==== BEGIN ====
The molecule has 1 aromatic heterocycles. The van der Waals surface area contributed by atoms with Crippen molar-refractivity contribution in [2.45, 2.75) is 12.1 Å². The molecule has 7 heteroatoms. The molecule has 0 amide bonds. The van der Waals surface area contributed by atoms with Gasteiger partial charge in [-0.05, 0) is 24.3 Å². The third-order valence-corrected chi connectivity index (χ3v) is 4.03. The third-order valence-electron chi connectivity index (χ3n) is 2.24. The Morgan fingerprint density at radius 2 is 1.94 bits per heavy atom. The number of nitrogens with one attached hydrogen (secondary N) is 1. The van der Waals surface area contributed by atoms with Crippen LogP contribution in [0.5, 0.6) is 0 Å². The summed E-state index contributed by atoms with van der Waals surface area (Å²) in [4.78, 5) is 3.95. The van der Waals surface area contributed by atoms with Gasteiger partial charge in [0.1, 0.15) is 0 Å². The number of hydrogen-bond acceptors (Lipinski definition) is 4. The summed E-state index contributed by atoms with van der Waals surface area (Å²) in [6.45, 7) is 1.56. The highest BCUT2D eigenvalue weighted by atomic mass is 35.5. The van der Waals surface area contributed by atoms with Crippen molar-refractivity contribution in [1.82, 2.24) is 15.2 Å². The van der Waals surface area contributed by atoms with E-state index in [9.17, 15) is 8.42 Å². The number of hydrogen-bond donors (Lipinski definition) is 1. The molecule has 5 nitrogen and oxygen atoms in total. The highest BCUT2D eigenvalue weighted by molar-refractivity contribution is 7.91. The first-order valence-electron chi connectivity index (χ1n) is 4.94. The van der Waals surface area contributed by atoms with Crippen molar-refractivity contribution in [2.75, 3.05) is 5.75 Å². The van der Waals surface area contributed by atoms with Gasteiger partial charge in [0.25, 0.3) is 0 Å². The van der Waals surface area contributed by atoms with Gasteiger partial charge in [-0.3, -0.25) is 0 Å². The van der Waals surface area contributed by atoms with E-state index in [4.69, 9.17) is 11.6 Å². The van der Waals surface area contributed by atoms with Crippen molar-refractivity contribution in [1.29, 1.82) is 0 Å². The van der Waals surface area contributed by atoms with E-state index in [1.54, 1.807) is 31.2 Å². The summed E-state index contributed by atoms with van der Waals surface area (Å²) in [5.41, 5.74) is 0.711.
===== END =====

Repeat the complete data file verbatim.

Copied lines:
The molecule has 1 aromatic heterocycles. The van der Waals surface area contributed by atoms with Crippen molar-refractivity contribution in [2.45, 2.75) is 12.1 Å². The molecule has 7 heteroatoms. The molecule has 0 amide bonds. The van der Waals surface area contributed by atoms with Gasteiger partial charge in [-0.05, 0) is 24.3 Å². The third-order valence-corrected chi connectivity index (χ3v) is 4.03. The third-order valence-electron chi connectivity index (χ3n) is 2.24. The Morgan fingerprint density at radius 2 is 1.94 bits per heavy atom. The number of nitrogens with one attached hydrogen (secondary N) is 1. The van der Waals surface area contributed by atoms with Crippen LogP contribution in [0.5, 0.6) is 0 Å². The summed E-state index contributed by atoms with van der Waals surface area (Å²) in [4.78, 5) is 3.95. The van der Waals surface area contributed by atoms with Gasteiger partial charge in [0.1, 0.15) is 0 Å². The number of hydrogen-bond acceptors (Lipinski definition) is 4. The summed E-state index contributed by atoms with van der Waals surface area (Å²) in [6.45, 7) is 1.56. The highest BCUT2D eigenvalue weighted by atomic mass is 35.5. The van der Waals surface area contributed by atoms with Crippen molar-refractivity contribution in [1.82, 2.24) is 15.2 Å². The van der Waals surface area contributed by atoms with E-state index in [9.17, 15) is 8.42 Å². The number of hydrogen-bond donors (Lipinski definition) is 1. The molecule has 5 nitrogen and oxygen atoms in total. The highest BCUT2D eigenvalue weighted by molar-refractivity contribution is 7.91. The first-order valence-electron chi connectivity index (χ1n) is 4.94. The van der Waals surface area contributed by atoms with Crippen molar-refractivity contribution in [2.75, 3.05) is 5.75 Å². The van der Waals surface area contributed by atoms with Gasteiger partial charge in [0.25, 0.3) is 0 Å². The van der Waals surface area contributed by atoms with Gasteiger partial charge in [-0.3, -0.25) is 0 Å². The van der Waals surface area contributed by atoms with E-state index in [4.69, 9.17) is 11.6 Å². The van der Waals surface area contributed by atoms with Crippen molar-refractivity contribution in [1.29, 1.82) is 0 Å². The van der Waals surface area contributed by atoms with E-state index in [1.54, 1.807) is 31.2 Å². The summed E-state index contributed by atoms with van der Waals surface area (Å²) in [5.41, 5.74) is 0.711.